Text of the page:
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Doctors' Sahkari Grah Nirman Samiti Ltd. and Anr. Vs. Avas Avam Vikas Parishad and Anr. (07.05.1984 - ALLHC) - Court Judgment

LegalCrystal Citation
SubjectCivil
CourtAllahabad High Court
Decided On
Case NumberCivil Misc. Writ Petn. No. 8917 of 1981
Judge
Reported inAIR1984All234
ActsUttar Pradesh Avas Evam Vikas Parishad Adhiniyam, 1966 - Sections 28, 28(1), 32, 32(1) and 32(4); Land Acquisition Act, 1967 - Sections 4, 4(1), 4(2), 5 and 6; Land Acquisition Act, 1894 - Sections 6; Constitution of India - Articles 14 and 31A(1)
AppellantDoctors' Sahkari Grah Nirman Samiti Ltd. and Anr.
RespondentAvas Avam Vikas Parishad and Anr.
Appellant AdvocateVishnu Sahai, ;S.P. Gupta and ;V.P. Misra, Advs.
Respondent AdvocateSudhir Varma, Adv.
DispositionPetition dismissed
Excerpt:
civil - notification - sections 32 (1) and 28 (1) of u.p. avas evam vikas parishad adhiniyam, 1966 - restriction on the issue of notification by an amendment of section 6 of the land acquisition act - amendment does not affect the issue of notification under section 32(4) of the adhiniyam. - - 5. in order to appreciate and effectively deal with the rival submissions made by the learned counsel for the parties it would be convenient to briefly notice the statement of object and reasons for the enactment as well as the contents of relevant provisions of the adhinivam and those of the land acquisition act as amended in its application to the state of u. development board and other smaller local bodies have, for want of effective co-ordination and control, not met with the desired.....h.n. seth, j.1. a scheme known as sikandara grihsthan evam sarak yojna, agra was notified under section 28(1) of the u. p. avas evam vikas parishad adhiniyam, 1965 (hereinafter referred to as the adhiniyam) on 4th april, 1970. in due course the said notification was followed by a notification under section 32 (1) of the adhiniyam published in the u. p. gazette dated 28th june, 1980.2. the two petitioners, namely doctors' sahkari grih nirman samiti ltd. and ram babu gupta filed the present petition on 30th april. 1981 and questioned the authority of the board constituted under the adhiniyam to, in pursuance of the aforesaid notification, acquire their rights in respect of certain bhumidhari plots mentioned in paragraph '2' of the petition. they submitted that in view of section 55 of the.....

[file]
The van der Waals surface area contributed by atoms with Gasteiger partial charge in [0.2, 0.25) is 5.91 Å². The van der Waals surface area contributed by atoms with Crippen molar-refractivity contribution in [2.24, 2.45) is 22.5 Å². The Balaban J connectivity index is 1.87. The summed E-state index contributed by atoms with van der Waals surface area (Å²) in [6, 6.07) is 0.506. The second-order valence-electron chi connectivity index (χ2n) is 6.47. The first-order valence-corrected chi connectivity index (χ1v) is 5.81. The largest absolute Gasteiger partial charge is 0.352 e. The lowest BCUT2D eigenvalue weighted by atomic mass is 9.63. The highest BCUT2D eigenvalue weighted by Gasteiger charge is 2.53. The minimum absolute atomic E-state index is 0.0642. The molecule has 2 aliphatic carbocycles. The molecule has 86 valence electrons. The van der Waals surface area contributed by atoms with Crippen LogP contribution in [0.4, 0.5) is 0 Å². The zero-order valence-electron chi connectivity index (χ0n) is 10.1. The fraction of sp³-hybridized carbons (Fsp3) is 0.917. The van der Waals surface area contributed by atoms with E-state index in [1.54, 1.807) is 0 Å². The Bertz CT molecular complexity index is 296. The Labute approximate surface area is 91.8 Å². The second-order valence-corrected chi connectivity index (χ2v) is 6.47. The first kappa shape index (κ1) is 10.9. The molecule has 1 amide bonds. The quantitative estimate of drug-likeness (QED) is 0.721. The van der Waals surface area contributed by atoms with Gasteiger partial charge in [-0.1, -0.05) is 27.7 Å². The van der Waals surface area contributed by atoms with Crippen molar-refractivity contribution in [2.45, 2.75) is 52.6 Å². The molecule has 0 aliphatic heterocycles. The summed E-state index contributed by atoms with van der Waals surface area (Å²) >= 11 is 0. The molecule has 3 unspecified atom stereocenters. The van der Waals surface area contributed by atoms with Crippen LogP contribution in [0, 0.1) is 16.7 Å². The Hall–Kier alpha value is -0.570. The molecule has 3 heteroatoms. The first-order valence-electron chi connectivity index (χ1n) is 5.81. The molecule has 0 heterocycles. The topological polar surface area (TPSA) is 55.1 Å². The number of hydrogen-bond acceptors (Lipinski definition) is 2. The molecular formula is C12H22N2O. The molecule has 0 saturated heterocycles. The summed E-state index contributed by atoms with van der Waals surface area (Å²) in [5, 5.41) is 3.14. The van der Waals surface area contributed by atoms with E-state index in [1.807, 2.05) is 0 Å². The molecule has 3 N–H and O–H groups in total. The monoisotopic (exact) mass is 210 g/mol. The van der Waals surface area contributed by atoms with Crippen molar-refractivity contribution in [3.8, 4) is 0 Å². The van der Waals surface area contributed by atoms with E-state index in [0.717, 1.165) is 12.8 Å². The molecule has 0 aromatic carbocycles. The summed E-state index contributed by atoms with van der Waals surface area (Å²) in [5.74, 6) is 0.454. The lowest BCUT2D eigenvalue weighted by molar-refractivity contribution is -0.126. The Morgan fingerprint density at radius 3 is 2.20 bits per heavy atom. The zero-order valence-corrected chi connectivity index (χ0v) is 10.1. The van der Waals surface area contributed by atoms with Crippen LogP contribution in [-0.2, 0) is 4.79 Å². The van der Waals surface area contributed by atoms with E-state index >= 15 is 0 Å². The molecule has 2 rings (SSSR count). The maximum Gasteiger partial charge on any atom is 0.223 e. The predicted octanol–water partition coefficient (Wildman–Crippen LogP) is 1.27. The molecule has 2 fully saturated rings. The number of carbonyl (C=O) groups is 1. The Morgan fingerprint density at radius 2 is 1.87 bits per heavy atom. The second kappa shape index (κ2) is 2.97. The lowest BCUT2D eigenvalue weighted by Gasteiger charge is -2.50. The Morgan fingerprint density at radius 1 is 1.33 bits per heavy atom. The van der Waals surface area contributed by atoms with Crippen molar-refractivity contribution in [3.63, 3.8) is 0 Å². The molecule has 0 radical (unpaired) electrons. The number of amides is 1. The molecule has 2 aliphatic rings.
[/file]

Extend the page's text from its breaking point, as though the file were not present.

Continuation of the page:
Judgment:

H.N. Seth, J.

1. A Scheme known as Sikandara Grihsthan Evam Sarak Yojna, Agra was notified under Section 28(1) of the U. P. Avas Evam Vikas Parishad Adhiniyam, 1965 (hereinafter referred to as the Adhiniyam) on 4th April, 1970. In due course the said notification was followed by a notification under Section 32 (1) of the Adhiniyam published in the U. P. Gazette dated 28th June, 1980.

2. The two petitioners, namely Doctors' Sahkari Grih Nirman Samiti Ltd. and Ram Babu Gupta filed the present petition on 30th April. 1981 and questioned the authority of the Board constituted under the Adhiniyam to, in pursuance of the aforesaid notification, acquire their rights in respect of certain Bhumidhari plots mentioned in paragraph '2' of the petition. They submitted that in view of Section 55 of the Adhiniyam. which lays down that any land or any interest therein required by the Board for any of the purposes of this Act, may be acquired under the provisions of the Land Acquisition Act, 1894 (Act No. 1 of 1894), as amended in its application to Uttar Pradesh which for this purpose shall be subject to the modifications specified in the Schedule to this Act, it was not open to the State Government to issue the notification under Section 32 (1) of the Adhiniyam after a lapse of more than three years of the notification dated 4th of April, 1970 issued under Section 28 (1) of the Adhiniyam.

3. The Bench before which the petition was presented felt that the aforesaid submission made bv the petitioners stood concluded against them by the two Bench decisions of this Court in the cases of of Khadim Husain v. State of U. P. : AIR1973All132 and Bharat Sewak Samaj Sahkari Griha Nirman Samiti Ltd. Varanasi v. State of U. P. (1981 All LJ 409) which purported to rule that the limitation of the three years provided in the Land Acquisition Act for issuance of notification under Section 6 thereof was not applicable in cases where the land was sought to be acquired in pursuance of a scheme framed under the Adhiniyam. Learned counsel for the petitioners next contended that if the aforesaid conclusion arrived at by the two Benches with regard to the effect of the provisions contained in Section 55 of the Adhiniyam be taken to be correct the said provision would suffer from the vice of discrimination forbidden by Article 14 of the Constitution and the provisions contained in the Adhiniyam with regard to acquisition of land would be rendered unconstitutional. Consequently, even for purposes of the scheme framed under the Adhiniyam, it will not be possible to acquire the land except by strictly complying with the provisions contained in the Land Acquisition Act. In support of the submission that in such circumstances, the provisions contained in Section 55 of the Adhiniyam would suffer from the vice of discrimination, learned counsel relied upon the decision of the Supreme Court in the case of Vajravelu Mudaliar v. Special Deputy Collector for Land Acquisition, West Madras : [1965]1SCR614 and Nagpur Improvement Trust v. Vithal Rao (AIR 1973 SC 689). As the Bench felt that the submissions made by the learned counsel for the petitioners deserved detailed consideration, it admitted the petition and called upon the respondents to put in appearance in the case.